Someone recently commented on one of my YouTube videos saying that vegan diets were inherently less healthy than a diet that includes animal products. This isn’t true. While there are legitimate concerns regarding vegan nutrient deficiencies, they can be easily addressed by eating a balanced plant-based diet and supplementing where needed.
Here’s some facts about vegan diet health issues.
EPA and DHA long chain omega-3 fats, can only be found in fish, unless you want to eat buckets of flaxseed oil or algae.
Vitamin K2, important for bone health and cardiovascular health, makes sure calcium gets to where it needs to go and keeps it out of our arteries which would increase the risk of a heart attack. Vegans cannot get vitamin K2.
There are no sources of B12 in a vegan diet, so you have to take supplements. Studies show 83% of vegans and 68% of vegetarians are deficient in B12 compared to only 5% of omnivores.
The most nutrient dense source of food for humans are organ meats and shellfish, that’s just fact.
We’re not all the same. Some people can live healthy lives on a vegan diet with no health issues. If you happen to be one lucky for you, but I’d say most people can’t.
I’ll reply point by point.
EPA and DHA long chain omega-3 fats, can only be found in fish
This is true. However, our bodies can convert omega-3 to DHA and EPA. Even then, the conversion rate isn’t great for some people so you can consume flaxseed oil or an algae-based omega-3 supplement. This is by far the safest and cheapest way to get DHA and EPA, given that fish are contaminated with heavy metals, like Mercury, and PCBs. These contaminants counteract the positive benefits fish-based DHA and EPA give you. This is why pregnant women are advised to take an algae-based supplement.
Vegans cannot get vitamin K2.
This is also true. But our bodies have no need for vitamin K2 as we can convert K1 to K2 easily. In fact, vegetarians and vegans tend to get more vitamin K in general than meat-eaters: “Healthy vegetarian diets tend to contain more of several protective nutrients, including magnesium, potassium, vitamin K, and antioxidant and anti-inflammatory phytonutrients.”
There are no sources of B12 in a vegan diet, so you have to take supplements.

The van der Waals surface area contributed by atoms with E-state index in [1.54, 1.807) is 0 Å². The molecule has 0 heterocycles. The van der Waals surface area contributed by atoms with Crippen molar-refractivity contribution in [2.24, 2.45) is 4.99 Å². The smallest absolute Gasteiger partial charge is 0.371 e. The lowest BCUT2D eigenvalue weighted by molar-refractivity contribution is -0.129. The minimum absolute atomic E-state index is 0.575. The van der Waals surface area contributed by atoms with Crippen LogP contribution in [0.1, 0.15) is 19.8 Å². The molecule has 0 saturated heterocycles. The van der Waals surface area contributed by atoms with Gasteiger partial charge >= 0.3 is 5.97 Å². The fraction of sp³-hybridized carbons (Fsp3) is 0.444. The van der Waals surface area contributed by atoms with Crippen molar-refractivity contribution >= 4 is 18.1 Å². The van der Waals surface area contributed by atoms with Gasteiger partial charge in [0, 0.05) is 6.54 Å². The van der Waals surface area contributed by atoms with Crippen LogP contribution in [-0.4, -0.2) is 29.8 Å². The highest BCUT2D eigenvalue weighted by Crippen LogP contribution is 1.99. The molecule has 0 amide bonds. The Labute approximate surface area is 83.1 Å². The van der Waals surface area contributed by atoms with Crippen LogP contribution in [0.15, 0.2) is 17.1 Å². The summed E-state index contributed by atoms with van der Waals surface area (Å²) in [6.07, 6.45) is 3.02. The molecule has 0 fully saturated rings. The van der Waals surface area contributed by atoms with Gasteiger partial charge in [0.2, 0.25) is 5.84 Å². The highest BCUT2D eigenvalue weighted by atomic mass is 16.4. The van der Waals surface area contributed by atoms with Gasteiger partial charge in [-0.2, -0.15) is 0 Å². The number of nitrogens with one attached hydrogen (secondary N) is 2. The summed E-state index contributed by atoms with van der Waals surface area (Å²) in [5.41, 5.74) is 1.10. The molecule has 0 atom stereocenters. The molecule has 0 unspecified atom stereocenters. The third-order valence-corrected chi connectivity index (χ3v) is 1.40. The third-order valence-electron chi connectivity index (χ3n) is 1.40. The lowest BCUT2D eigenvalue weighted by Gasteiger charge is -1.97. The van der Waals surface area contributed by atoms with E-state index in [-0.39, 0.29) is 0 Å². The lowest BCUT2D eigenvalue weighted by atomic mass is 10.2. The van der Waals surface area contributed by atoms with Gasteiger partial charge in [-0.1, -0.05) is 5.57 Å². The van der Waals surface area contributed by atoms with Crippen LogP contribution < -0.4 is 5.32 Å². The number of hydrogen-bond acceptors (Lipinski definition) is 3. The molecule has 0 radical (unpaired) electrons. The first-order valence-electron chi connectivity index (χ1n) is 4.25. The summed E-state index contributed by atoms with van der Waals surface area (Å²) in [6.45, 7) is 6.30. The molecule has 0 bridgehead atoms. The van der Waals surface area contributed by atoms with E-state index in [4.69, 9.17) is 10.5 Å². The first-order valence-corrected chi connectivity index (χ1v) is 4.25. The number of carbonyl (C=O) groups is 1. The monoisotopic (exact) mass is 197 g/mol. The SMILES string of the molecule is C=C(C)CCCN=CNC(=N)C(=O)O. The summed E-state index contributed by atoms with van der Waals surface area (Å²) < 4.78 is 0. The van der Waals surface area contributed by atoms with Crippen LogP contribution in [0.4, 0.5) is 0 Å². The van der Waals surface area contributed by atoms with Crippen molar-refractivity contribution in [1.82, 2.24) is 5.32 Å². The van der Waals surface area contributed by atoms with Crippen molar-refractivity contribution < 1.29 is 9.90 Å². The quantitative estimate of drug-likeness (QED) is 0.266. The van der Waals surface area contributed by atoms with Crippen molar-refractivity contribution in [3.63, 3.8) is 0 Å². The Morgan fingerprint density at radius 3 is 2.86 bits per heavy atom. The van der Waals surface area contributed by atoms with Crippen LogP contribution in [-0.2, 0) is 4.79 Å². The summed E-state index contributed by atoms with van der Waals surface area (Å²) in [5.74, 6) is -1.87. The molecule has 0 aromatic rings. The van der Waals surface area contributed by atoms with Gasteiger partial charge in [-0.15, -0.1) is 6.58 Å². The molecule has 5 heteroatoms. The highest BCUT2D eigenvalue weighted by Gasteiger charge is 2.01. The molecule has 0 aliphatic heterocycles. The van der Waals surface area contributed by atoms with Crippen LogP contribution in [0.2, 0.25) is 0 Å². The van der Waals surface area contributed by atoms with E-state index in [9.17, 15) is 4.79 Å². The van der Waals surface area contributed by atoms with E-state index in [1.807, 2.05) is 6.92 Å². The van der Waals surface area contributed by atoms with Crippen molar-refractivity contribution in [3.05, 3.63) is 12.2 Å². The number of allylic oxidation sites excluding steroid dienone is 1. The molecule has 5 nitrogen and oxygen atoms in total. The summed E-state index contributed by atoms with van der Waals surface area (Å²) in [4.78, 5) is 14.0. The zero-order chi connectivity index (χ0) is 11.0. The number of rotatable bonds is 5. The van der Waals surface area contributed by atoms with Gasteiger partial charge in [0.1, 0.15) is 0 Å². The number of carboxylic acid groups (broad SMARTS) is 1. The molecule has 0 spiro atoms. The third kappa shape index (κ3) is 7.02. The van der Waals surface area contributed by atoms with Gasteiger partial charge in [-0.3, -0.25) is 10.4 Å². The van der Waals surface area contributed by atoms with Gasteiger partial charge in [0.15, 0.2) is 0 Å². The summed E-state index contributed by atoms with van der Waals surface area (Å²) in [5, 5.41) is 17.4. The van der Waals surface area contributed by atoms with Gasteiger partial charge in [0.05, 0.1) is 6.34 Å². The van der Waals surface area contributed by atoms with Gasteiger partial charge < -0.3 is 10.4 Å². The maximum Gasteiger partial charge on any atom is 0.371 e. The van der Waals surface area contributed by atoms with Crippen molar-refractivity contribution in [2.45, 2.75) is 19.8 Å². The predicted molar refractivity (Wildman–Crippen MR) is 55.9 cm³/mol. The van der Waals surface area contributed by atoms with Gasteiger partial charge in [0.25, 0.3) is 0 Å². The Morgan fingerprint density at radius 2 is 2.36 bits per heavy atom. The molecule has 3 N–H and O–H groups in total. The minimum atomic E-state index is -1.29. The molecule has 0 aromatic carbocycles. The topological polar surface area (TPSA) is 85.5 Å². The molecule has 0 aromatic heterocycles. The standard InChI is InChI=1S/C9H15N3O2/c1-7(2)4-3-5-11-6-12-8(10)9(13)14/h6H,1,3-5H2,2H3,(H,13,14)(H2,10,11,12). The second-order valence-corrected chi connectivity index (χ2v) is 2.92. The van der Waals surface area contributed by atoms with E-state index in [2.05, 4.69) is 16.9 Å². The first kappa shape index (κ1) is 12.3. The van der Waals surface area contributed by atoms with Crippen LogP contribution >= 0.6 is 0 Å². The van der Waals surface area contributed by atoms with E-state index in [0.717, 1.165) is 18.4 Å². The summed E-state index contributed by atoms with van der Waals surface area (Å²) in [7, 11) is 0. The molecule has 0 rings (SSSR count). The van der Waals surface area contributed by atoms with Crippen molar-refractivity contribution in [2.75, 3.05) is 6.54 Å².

Agreed. I even said in the video that every vegan needs a B12 supplement or to eat fortified foods. This is still the safest, healthiest and most ethical way to consume B12.
The most nutrient dense source of food for humans are organ meats and shellfish.
So what? A food being “nutrient-dense” doesn’t make it healthy. You need to look at what nutrients the food is dense with, and evaluate the pros and cons as a whole. For example, chocolate cake is “nutrient-dense” (note that there isn’t a legal definition of the term, which is why the egg industry can get away with branding their products using this term). Does that mean we should all eat tons of chocolate cake? No, because it is dense in the wrong nutrients. Meat, dairy and eggs are nutrient-dense in some good nutrients, but very nutrient-dense in saturated fat, cholesterol and animal hormones.
Some people can live healthy lives on a vegan diet with no health issues. If you happen to be one lucky for you, but I’d say most people can’t.
This is just your personal opinion and isn’t backed by science. It is the position of the Academy of Nutrition and Dietetics, the largest nutrition organisation in the world, that appropriately planned vegan diets are healthful for all stages of life:
“It is the position of the Academy of Nutrition and Dietetics that appropriately planned vegetarian, including vegan, diets are healthful, nutritionally adequate and may provide health benefits for the prevention and treatment of certain diseases. These diets are appropriate for all stages of the life cycle, including pregnancy, lactation, infancy, childhood, adolescence, older adulthood and for athletes. Plant-based diets are more environmentally sustainable than diets rich in animal products because they use fewer natural resources and are associated with much less environmental damage. Vegetarians and vegans are at reduced risk of certain health conditions, including ischemic heart disease, type 2 diabetes, hypertension, certain types of cancer, and obesity.”
Also, the largest study ever done on vegan and vegetarian dietary patterns, says the following:
“In strict vegetarians low dietary intakes of vitamin B12 and D, calcium, and omega-3 fatty acids, in addition to iron and zinc, have often been of concern. In the present study, mean intakes of these nutrients were above minimum requirements in strict vegetarians.”
I’d love to hear your opinion. Do you think vegan diets have more health problems than non-vegan diets? Even if this was true, does it justify abusing animals when taking a simple B12 supplement would solve the issue? Leave a comment below!